the military machine is the same one we faced in 1991 but now it is weaker• Derivationally related forms: ↑militaristic (for: ↑military), ↑militarize (for: ↑military), ↑militarise (for: ↑military)• Members of this Topic:↑activated, ↑armed, ↑unarmed, ↑armored, ↑armoured, ↑unarmored, ↑unarmoured, ↑accoutered, ↑accoutred, ↑expeditionary, ↑operational, ↑active, ↑combat-ready, ↑fighting, ↑effective, ↑nonoperational, ↑inactive, ↑regular, ↑absence without leave, ↑unauthorized absence, ↑pullback, ↑retreat, ↑standdown, ↑stand-down, ↑disengagement, ↑fallback, ↑pullout, ↑amphibious landing, ↑gun, ↑deactivation, ↑inactivation, ↑countermarch, ↑flyover, ↑fly-by, ↑flypast, ↑sortie, ↑troop movement, ↑war game, ↑militainment, ↑demonstration, ↑national service, ↑fatigue duty, ↑fatigue, ↑air cover, ↑military censorship, ↑umbrella, ↑logistic assessment, ↑drill, ↑manual of arms, ↑manual, ↑military training, ↑basic training, ↑military drill, ↑close-order drill, ↑square-bashing, ↑military action, ↑action, ↑battle, ↑conflict, ↑fight, ↑engagement, ↑blockade, ↑encirclement, ↑defense, ↑defence, ↑defensive measure, ↑electronic warfare, ↑EW, ↑operation, ↑military operation, ↑combined operation, ↑police action, ↑resistance, ↑maneuver, ↑manoeuvre, ↑simulated military operation, ↑combat, ↑armed combat, ↑campaign, ↑military campaign, ↑expedition, ↑military expedition, ↑hostile expedition, ↑mission, ↑military mission, ↑sally, ↑support, ↑reinforcement, ↑reenforcement, ↑attack, ↑onslaught, ↑onset, ↑onrush, ↑war, ↑warfare, ↑assault, ↑blitz, ↑blitzkrieg, ↑infiltration, ↑peacekeeping, ↑peacekeeping mission, ↑peacekeeping operation, ↑amphibious operation, ↑psychological operation, ↑psyop, ↑muster call, ↑military ceremony, ↑siege, ↑besieging, ↑beleaguering, ↑military blockade, ↑nuclear deterrence, ↑countermine, ↑occupation, ↑military control, ↑conscription, ↑muster, ↑draft, ↑selective service, ↑court-martial, ↑logistic support, ↑logistic assistance, ↑inter-service support, ↑air base, ↑air station, ↑armament, ↑armored car, ↑armoured car, ↑armored personnel carrier, ↑armoured personnel carrier, ↑APC, ↑arsenal, ↑armory, ↑armoury, ↑assault rifle, ↑assault gun, ↑attack submarine, ↑B-52, ↑barrack, ↑base, ↑base of operations, ↑battle dress, ↑billet, ↑bomber, ↑boot camp, ↑caisson, ↑camp, ↑encampment, ↑cantonment, ↑bivouac, ↑command post, ↑general headquarters, ↑GHQ, ↑commissary, ↑dressing station, ↑aid station, ↑dress uniform, ↑emplacement, ↑fatigues, ↑field hospital, ↑fighter, ↑fighter aircraft, ↑attack aircraft, ↑fire control radar, ↑fire control system, ↑full-dress uniform, ↑garrison, ↑fort, ↑gas shell, ↑guardhouse, ↑gun room, ↑half track, ↑hardware, ↑headquarters, ↑HQ, ↑military headquarters, ↑hospital train, ↑hut, ↑army hut, ↑field hut, ↑hutment, ↑latrine, ↑materiel, ↑equipage, ↑mess, ↑mess hall, ↑military hospital, ↑military installation, ↑military post, ↑post, ↑military quarters, ↑military uniform, ↑military vehicle, ↑minute gun, ↑naval installation, ↑shore station, ↑navy yard, ↑naval shipyard, ↑olive drab, ↑olive-drab uniform, ↑outpost, ↑personnel carrier, ↑picket, ↑platform, ↑weapons platform, ↑quartering, ↑reconnaissance plane, ↑reconnaissance vehicle, ↑scout car, ↑redoubt, ↑regimentals, ↑rocket base, ↑silo, ↑smoke screen, ↑smokescreen, ↑sniper rifle, ↑precision rifle, ↑tank, ↑army tank, ↑armored combat vehicle, ↑armoured combat vehicle, ↑transport ship, ↑troop carrier, ↑troop transport, ↑wardroom, ↑warplane, ↑military plane, ↑warship, ↑war vessel, ↑combat ship, ↑weapon of mass destruction, ↑WMD, ↑W.M.D., ↑weapons carrier, ↑sea power, ↑attention, ↑military capability, ↑military strength, ↑strength, ↑military posture, ↑posture, ↑firepower, ↑generalship, ↑military science, ↑tactics, ↑strategy, ↑commission, ↑military commission, ↑muster roll, ↑salute, ↑military greeting, ↑military intelligence, ↑pass, ↑liberty chit, ↑taps, ↑lights-out, ↑reveille, ↑wake-up signal, ↑drumbeat, ↑tattoo, ↑insignia of rank, ↑order, ↑call up, ↑briefing, ↑strategic warning, ↑tactical warning, ↑warning of attack, ↑warning of war, ↑chevron, ↑stripe, ↑stripes, ↑grade insignia, ↑damage, ↑equipment casualty, ↑battle damage, ↑combat casualty, ↑operational damage, ↑operational casualty, ↑casualty, ↑wound, ↑injury, ↑combat injury, ↑personnel casualty, ↑loss, ↑collateral damage, ↑trip wire, ↑Joint Chiefs of Staff, ↑Joint Chiefs, ↑command, ↑task force, ↑army unit, ↑army, ↑regular army, ↑ground forces, ↑naval unit, ↑navy, ↑naval forces, ↑coastguard, ↑Marines, ↑air unit, ↑air force, ↑airforce, ↑armor, ↑armour, ↑military service, ↑armed service, ↑service, ↑military unit, ↑military force, ↑military group, ↑force, ↑military reserve, ↑reserve, ↑Pentagon, ↑military police, ↑MP, ↑shore patrol, ↑company, ↑platoon, ↑rearguard, ↑wing, ↑echelon, ↑phalanx, ↑military academy, ↑naval academy, ↑air force academy, ↑drumhead court-martial, ↑military court, ↑provost court, ↑Defense Intelligence Agency, ↑DIA, ↑artillery, ↑artillery unit, ↑musketry, ↑battery, ↑cavalry, ↑horse cavalry, ↑mechanized cavalry, ↑infantry, ↑foot, ↑paratroops, ↑militia, ↑reserves, ↑home guard, ↑territorial, ↑territorial reserve, ↑National Guard, ↑home reserve, ↑standing army, ↑United States Army, ↑US Army, ↑U. S. Army, ↑Army, ↑USA, ↑United States Army Rangers, ↑United States Military Academy, ↑US Military Academy, ↑Army Intelligence, ↑AI, ↑Army National Guard, ↑ARNG, ↑military personnel, ↑soldiery, ↑troops, ↑friendly, ↑hostile, ↑horse, ↑rank and file, ↑rank, ↑commando, ↑contingent, ↑detail, ↑general staff, ↑headquarters staff, ↑high command, ↑supreme headquarters, ↑spearhead, ↑firing squad, ↑firing party, ↑military formation, ↑open order, ↑close order, ↑extended order, ↑sick call, ↑sick parade, ↑column, ↑chow line, ↑aviation, ↑air power, ↑martial law, ↑military law, ↑center, ↑flank, ↑head, ↑rear, ↑minefield, ↑field, ↑field of operations, ↑theater, ↑theater of operations, ↑theatre, ↑theatre of operations, ↑line, ↑line of battle, ↑salient, ↑battle line, ↑military position, ↑position, ↑staging area, ↑sector, ↑combat zone, ↑combat area, ↑war zone, ↑drop zone, ↑dropping zone, ↑West Point, ↑ensign, ↑adjutant, ↑aide, ↑aide-de-camp, ↑air attache, ↑army attache, ↑army engineer, ↑military engineer, ↑army officer, ↑bandsman, ↑brass hat, ↑cadet, ↑plebe, ↑captain, ↑skipper, ↑chief of staff, ↑chief petty officer, ↑colonel, ↑color bearer, ↑standard-bearer, ↑combat pilot, ↑commander, ↑commanding officer, ↑commandant, ↑ranger, ↑commissioned officer, ↑commissioned military officer, ↑commissioned naval officer, ↑commodore, ↑defense contractor, ↑deserter, ↑defector, ↑desk officer, ↑draftee, ↑conscript, ↑inductee, ↑drill master, ↑drill instructor, ↑enemy, ↑foe, ↑foeman, ↑opposition, ↑executive officer, ↑field marshal, ↑field-grade officer, ↑field officer, ↑FO, ↑fighter pilot, ↑flag officer, ↑flanker, ↑general, ↑full general, ↑general officer, ↑inspector general, ↑judge advocate, ↑judge advocate general, ↑lieutenant, ↑lieutenant colonel, ↑light colonel, ↑lieutenant commander, ↑lieutenant general, ↑lieutenant junior grade, ↑lieutenant JG, ↑major, ↑major-general, ↑Marine, ↑devil dog, ↑leatherneck, ↑shipboard soldier, ↑marine engineer, ↑naval engineer, ↑marshal, ↑marshall, ↑midshipman, ↑military adviser, ↑military advisor, ↑military chaplain, ↑padre, ↑Holy Joe, ↑sky pilot, ↑military leader, ↑military officer, ↑officer, ↑military policeman, ↑naval attache, ↑naval commander, ↑naval officer, ↑Navy SEAL, ↑SEAL, ↑noncommissioned officer, ↑noncom, ↑enlisted officer, ↑occupier, ↑peacekeeper, ↑provost marshal, ↑reservist, ↑sapper, ↑Section Eight, ↑serviceman, ↑military man, ↑man, ↑slacker, ↑shirker, ↑sprog, ↑spy, ↑undercover agent, ↑staff officer, ↑striker, ↑subaltern, ↑volunteer, ↑military volunteer, ↑voluntary, ↑warrant officer, ↑weekend warrior, ↑foreign aid, ↑issue, ↑military issue, ↑government issue, ↑readiness, ↑preparedness, ↑preparation, ↑military rank, ↑military rating, ↑paygrade, ↑rating, ↑flag rank, ↑spit and polish, ↑compassionate leave, ↑field day, ↑break, ↑detach, ↑quarter, ↑canton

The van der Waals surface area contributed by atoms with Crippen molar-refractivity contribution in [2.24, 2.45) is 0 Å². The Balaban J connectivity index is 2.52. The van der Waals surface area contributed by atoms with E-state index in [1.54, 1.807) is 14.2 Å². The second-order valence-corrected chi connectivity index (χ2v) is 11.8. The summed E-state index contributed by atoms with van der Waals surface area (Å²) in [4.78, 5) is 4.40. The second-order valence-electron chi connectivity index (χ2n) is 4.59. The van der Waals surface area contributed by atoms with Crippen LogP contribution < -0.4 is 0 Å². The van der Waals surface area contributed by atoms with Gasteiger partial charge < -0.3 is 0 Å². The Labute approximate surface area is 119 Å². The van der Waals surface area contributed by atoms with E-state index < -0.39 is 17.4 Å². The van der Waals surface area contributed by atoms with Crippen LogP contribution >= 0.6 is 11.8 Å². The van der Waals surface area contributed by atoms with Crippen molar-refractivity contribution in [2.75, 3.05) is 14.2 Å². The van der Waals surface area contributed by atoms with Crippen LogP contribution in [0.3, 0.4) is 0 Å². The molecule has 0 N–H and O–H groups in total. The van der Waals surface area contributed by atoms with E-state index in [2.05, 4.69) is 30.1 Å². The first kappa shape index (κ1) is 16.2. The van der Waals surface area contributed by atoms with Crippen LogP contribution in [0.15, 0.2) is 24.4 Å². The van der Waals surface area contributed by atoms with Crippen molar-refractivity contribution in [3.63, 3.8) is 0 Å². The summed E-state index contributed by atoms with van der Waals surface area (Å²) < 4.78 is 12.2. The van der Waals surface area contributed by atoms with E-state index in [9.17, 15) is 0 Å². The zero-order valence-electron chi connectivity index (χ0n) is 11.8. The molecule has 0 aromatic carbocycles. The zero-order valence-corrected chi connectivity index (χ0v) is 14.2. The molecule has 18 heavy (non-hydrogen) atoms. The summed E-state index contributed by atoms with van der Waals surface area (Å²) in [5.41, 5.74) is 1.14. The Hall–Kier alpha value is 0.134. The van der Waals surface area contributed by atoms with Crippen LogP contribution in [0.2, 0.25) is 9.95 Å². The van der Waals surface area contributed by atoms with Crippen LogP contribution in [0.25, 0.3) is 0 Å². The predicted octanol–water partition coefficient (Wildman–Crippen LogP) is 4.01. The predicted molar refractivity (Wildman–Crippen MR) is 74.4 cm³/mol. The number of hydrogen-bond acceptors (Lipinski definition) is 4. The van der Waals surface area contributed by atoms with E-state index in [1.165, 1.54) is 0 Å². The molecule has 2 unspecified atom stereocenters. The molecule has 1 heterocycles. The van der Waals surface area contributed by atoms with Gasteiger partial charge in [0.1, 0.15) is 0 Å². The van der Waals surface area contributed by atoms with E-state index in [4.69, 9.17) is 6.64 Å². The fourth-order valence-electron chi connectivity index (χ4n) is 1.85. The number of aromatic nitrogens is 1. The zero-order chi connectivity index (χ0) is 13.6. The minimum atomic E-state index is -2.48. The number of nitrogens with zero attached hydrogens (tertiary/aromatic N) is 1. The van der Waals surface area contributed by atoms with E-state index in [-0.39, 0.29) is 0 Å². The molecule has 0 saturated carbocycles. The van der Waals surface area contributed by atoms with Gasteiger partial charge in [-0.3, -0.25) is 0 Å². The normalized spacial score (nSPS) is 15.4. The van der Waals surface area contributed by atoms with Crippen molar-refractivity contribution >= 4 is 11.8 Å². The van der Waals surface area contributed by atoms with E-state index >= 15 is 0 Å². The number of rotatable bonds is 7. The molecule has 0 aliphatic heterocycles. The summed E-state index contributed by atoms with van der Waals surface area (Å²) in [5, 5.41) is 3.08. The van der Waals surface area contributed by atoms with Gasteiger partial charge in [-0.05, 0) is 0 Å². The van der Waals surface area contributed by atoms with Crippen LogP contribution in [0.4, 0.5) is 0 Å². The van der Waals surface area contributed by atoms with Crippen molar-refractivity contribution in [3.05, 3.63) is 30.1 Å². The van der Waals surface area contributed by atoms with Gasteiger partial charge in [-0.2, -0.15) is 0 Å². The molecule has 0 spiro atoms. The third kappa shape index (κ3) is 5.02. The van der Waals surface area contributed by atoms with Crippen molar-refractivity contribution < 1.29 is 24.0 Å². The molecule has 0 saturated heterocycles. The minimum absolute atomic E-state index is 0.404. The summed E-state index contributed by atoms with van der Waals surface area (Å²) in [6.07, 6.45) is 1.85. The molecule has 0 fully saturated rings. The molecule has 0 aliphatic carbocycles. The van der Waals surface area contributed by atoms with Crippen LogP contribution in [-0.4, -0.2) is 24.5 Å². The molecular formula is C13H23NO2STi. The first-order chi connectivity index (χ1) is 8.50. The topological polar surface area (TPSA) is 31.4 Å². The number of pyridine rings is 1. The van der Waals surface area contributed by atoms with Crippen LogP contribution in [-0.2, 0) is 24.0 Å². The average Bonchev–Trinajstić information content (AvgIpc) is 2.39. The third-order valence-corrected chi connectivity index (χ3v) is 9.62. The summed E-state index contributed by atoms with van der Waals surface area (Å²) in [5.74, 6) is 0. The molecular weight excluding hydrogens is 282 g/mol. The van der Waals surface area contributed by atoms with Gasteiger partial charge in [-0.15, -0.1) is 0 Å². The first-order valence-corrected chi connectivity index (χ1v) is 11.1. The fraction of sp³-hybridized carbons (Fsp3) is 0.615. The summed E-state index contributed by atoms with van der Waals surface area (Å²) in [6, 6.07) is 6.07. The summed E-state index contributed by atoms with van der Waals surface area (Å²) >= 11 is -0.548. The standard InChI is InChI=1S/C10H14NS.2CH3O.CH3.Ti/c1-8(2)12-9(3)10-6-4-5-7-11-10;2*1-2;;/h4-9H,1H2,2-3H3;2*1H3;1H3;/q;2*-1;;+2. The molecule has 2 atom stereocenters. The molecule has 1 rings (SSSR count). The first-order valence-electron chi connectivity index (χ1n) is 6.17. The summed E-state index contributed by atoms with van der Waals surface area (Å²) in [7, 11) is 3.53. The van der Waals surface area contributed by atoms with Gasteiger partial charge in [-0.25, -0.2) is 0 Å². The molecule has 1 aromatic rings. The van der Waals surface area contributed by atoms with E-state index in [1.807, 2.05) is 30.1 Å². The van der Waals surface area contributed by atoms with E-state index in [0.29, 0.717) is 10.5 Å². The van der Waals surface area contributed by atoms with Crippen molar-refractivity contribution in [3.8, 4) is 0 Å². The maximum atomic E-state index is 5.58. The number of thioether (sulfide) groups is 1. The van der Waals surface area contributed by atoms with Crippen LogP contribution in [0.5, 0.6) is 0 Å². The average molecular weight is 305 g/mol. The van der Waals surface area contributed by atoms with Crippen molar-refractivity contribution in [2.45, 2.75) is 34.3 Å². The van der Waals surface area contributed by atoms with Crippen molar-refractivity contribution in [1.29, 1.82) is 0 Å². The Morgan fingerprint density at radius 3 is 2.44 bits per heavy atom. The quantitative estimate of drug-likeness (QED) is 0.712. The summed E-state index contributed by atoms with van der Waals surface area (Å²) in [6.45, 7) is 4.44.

* * *noun [plural]